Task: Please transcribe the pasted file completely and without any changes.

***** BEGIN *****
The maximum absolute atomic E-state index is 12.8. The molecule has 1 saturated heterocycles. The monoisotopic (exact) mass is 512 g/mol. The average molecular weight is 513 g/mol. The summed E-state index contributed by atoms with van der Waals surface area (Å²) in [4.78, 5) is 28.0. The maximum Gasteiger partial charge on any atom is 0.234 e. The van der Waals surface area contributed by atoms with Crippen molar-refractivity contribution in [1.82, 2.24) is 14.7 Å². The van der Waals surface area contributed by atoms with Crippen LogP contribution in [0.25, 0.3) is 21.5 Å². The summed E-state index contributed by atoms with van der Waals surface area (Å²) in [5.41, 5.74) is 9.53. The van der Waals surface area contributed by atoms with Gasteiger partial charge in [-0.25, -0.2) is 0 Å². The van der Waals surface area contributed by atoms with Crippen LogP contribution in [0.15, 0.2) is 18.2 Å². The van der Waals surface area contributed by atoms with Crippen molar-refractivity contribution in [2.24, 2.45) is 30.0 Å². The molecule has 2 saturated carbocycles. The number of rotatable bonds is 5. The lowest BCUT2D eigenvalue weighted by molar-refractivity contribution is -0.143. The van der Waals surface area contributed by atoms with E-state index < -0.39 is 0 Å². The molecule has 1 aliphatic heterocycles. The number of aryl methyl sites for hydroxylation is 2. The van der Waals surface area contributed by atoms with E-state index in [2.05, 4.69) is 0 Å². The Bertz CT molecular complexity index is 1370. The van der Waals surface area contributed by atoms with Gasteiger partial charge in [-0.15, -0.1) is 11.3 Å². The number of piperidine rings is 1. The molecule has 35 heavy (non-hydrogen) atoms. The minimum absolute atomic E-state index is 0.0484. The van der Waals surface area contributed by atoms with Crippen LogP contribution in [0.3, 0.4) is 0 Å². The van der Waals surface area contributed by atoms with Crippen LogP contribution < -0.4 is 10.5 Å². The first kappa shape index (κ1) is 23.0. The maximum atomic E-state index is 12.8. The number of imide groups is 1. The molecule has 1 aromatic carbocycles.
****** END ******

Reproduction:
The maximum absolute atomic E-state index is 12.8. The molecule has 1 saturated heterocycles. The monoisotopic (exact) mass is 512 g/mol. The average molecular weight is 513 g/mol. The summed E-state index contributed by atoms with van der Waals surface area (Å²) in [4.78, 5) is 28.0. The maximum Gasteiger partial charge on any atom is 0.234 e. The van der Waals surface area contributed by atoms with Crippen molar-refractivity contribution in [1.82, 2.24) is 14.7 Å². The van der Waals surface area contributed by atoms with Crippen LogP contribution in [0.25, 0.3) is 21.5 Å². The summed E-state index contributed by atoms with van der Waals surface area (Å²) in [5.41, 5.74) is 9.53. The van der Waals surface area contributed by atoms with Gasteiger partial charge in [-0.25, -0.2) is 0 Å². The van der Waals surface area contributed by atoms with Crippen LogP contribution in [0.15, 0.2) is 18.2 Å². The van der Waals surface area contributed by atoms with Crippen molar-refractivity contribution in [2.24, 2.45) is 30.0 Å². The molecule has 2 saturated carbocycles. The number of rotatable bonds is 5. The lowest BCUT2D eigenvalue weighted by molar-refractivity contribution is -0.143. The van der Waals surface area contributed by atoms with E-state index < -0.39 is 0 Å². The molecule has 1 aliphatic heterocycles. The number of aryl methyl sites for hydroxylation is 2. The van der Waals surface area contributed by atoms with E-state index in [2.05, 4.69) is 0 Å². The Bertz CT molecular complexity index is 1370. The van der Waals surface area contributed by atoms with Gasteiger partial charge in [-0.15, -0.1) is 11.3 Å². The number of piperidine rings is 1. The molecule has 35 heavy (non-hydrogen) atoms. The minimum absolute atomic E-state index is 0.0484. The van der Waals surface area contributed by atoms with Crippen LogP contribution in [0.3, 0.4) is 0 Å². The van der Waals surface area contributed by atoms with Crippen LogP contribution < -0.4 is 10.5 Å². The first kappa shape index (κ1) is 23.0. The maximum atomic E-state index is 12.8. The number of imide groups is 1. The molecule has 1 aromatic carbocycles.